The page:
When Dyens was asked about the whereabouts of this policy, he stated that there was “no policy on student-run services.” When asked to clarify the circumstances presented by Campbell, he said this unwritten policy is “something the University is presenting during these negotiations.”

Liu also alleged that Campbell had said things like “we do not support any increase in the rights for student-run services” during negotiations.

According to Liu, Campbell has also alluded to AUS representatives that AUS is “lucky” to have held on to SNAX for this long. “There was a lot of that – [Campbell] kept saying, ‘we support you existing, that’s why you still exist, this is a good deal, don’t make it bigger than it is, don’t make it worse.’ She kept saying the University could be really creative with the space […] and she’s said that many times.”

Dyens described SNAX as “pushing the envelope constantly.” He later said, “If students don’t want us to take a hard stance, then they have to respect the terms of the agreement.”

Dyens also said he was concerned about how SNAX might affect the University’s overall budget, and noted that revenues from traditional food service providers benefit the University.

Student-run space, questions of autonomy

“Why is student autonomy so bad? Why [is the administration] linking this to the whole slippery slope argument?” said Liu.

She continued, “The position the University is in looks very petty, and to be honest I think that we look petty too, because now this is about sandwiches, and obviously this is ridiculous. Obviously the bigger issue at stake is the issue of autonomy, especially when given proof that there is no issue of liability or risk.”

“It’s not SNAX per se, it’s opening the door to something,” Dyens told The Daily. He later said, “the fact that SNAX is such a big issue tells me that this is something that students want to do with other food things on campus.”

Meldrum touched on this point as well. “In my mind, [greater choice] is not a problem, of course, because it would be wonderful if other outlets on campus could sell anything that they thought that students needed and weren’t getting from Food and Dining Services.”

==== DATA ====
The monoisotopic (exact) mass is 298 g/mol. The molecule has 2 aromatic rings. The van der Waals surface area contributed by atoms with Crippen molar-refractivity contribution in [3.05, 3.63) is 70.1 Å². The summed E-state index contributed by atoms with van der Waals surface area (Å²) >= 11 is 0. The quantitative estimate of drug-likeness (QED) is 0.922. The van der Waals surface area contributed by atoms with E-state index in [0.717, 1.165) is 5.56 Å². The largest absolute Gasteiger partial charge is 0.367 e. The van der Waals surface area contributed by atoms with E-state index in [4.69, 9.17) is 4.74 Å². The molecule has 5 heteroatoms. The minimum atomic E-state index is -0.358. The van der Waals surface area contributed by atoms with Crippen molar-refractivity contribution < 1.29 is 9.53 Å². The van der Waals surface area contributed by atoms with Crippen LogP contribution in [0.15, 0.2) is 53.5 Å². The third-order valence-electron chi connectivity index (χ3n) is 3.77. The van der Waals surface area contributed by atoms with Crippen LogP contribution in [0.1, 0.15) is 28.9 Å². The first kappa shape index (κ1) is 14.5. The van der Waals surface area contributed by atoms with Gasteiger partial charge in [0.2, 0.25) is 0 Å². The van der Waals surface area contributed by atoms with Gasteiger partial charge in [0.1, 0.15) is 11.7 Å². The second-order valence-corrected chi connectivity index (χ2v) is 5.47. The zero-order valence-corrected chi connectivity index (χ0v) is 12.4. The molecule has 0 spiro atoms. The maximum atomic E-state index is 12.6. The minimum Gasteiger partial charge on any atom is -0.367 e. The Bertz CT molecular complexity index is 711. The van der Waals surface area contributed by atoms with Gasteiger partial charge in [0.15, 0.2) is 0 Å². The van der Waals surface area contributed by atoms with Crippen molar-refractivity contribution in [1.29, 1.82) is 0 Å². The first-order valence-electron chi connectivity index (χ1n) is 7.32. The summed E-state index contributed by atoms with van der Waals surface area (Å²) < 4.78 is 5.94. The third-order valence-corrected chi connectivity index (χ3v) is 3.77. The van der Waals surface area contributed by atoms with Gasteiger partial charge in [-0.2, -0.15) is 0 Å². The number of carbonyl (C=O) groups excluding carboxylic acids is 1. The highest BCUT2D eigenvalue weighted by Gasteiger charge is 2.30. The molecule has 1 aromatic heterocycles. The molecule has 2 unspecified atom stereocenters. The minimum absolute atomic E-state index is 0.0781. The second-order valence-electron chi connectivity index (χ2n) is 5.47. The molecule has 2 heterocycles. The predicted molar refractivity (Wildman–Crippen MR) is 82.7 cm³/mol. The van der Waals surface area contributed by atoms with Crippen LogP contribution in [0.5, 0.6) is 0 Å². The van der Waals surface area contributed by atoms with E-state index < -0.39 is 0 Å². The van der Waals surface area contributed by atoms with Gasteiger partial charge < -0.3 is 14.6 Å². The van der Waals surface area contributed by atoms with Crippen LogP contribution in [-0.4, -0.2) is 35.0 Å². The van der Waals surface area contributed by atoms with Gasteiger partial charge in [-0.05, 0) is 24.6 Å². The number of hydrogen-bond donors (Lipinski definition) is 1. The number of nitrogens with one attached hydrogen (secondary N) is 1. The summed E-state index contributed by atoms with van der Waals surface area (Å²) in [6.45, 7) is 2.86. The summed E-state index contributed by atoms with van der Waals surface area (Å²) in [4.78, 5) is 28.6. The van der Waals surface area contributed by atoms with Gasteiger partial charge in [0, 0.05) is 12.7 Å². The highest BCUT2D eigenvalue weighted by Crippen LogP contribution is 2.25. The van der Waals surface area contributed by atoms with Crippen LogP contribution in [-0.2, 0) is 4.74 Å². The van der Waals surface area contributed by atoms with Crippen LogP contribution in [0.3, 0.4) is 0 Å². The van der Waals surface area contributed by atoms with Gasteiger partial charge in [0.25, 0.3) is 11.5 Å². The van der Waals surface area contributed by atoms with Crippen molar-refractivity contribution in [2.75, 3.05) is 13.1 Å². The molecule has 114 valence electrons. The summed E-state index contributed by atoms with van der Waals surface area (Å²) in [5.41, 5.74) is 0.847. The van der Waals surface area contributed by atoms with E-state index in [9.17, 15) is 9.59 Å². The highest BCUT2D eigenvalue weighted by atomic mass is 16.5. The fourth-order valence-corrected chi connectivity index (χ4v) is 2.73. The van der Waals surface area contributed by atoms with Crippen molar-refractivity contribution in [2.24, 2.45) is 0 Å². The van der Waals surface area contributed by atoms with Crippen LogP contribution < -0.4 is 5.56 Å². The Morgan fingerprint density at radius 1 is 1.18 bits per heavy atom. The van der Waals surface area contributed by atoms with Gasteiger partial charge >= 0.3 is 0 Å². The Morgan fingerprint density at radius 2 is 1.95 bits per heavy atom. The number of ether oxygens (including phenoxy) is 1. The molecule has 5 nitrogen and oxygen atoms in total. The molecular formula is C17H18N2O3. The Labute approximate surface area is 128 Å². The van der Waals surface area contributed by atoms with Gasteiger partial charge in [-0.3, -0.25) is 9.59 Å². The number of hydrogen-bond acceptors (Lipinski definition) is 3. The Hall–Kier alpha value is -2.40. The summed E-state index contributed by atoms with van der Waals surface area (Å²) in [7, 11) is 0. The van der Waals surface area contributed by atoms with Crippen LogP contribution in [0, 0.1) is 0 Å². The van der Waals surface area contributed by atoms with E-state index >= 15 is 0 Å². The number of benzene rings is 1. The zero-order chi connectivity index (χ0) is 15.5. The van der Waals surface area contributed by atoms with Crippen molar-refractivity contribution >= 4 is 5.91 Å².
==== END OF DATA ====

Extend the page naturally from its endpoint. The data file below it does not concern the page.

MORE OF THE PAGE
Misconceptions over the administration’s position

Both Meldrum and Liu clarified some common misconceptions surrounding McGill’s motives and stance; namely, correlations between this incident and the Arch Café closure in 2010 and pressure from other food service providers on campus.

“I think we’re in two very different situations,” said Meldrum, noting that the Arch Café had experienced financial issues, unlike SNAX.

Regarding competition from other food service providers on campus, Liu said that McGill’s Senior Director of Student Housing and Hospitality Services Mathieu Laperle and Food and Dining Services executive chef Oliver De Volpi had debunked allegations of increased competition from SNAX fare, comparing it to an extra samosa sale.

“They really don’t care. They said, ‘that’s between you and the University, it’s negligible.’”
Laperle and De Volpi did not respond to The Daily’s requests for comment.

Next steps

Liu noted that, in her personal opinion, the administration has not necessarily been acting out of bad intentions. “I think that, at this point, they’re just unprepared with negotiations, and they’re not really taking it seriously and that’s why they’re going back and forth between these positions.”

Meldrum spoke to SNAX’s future plans. “Clearly we can’t make guarantees about the next management teams,” she said, “but we’re doing our best to have that included in the contracts that they sign, and the training packages that we’ll give them at the end of this year.”

Liu said that their next goal for negotiations is to meet directly with Dyens. “No more meeting with Campbell – meet with [Dyens, and] ask ‘What do you really think, do you really care about this? why is this happening? Tell us what you really think, and we’ll go from there.”’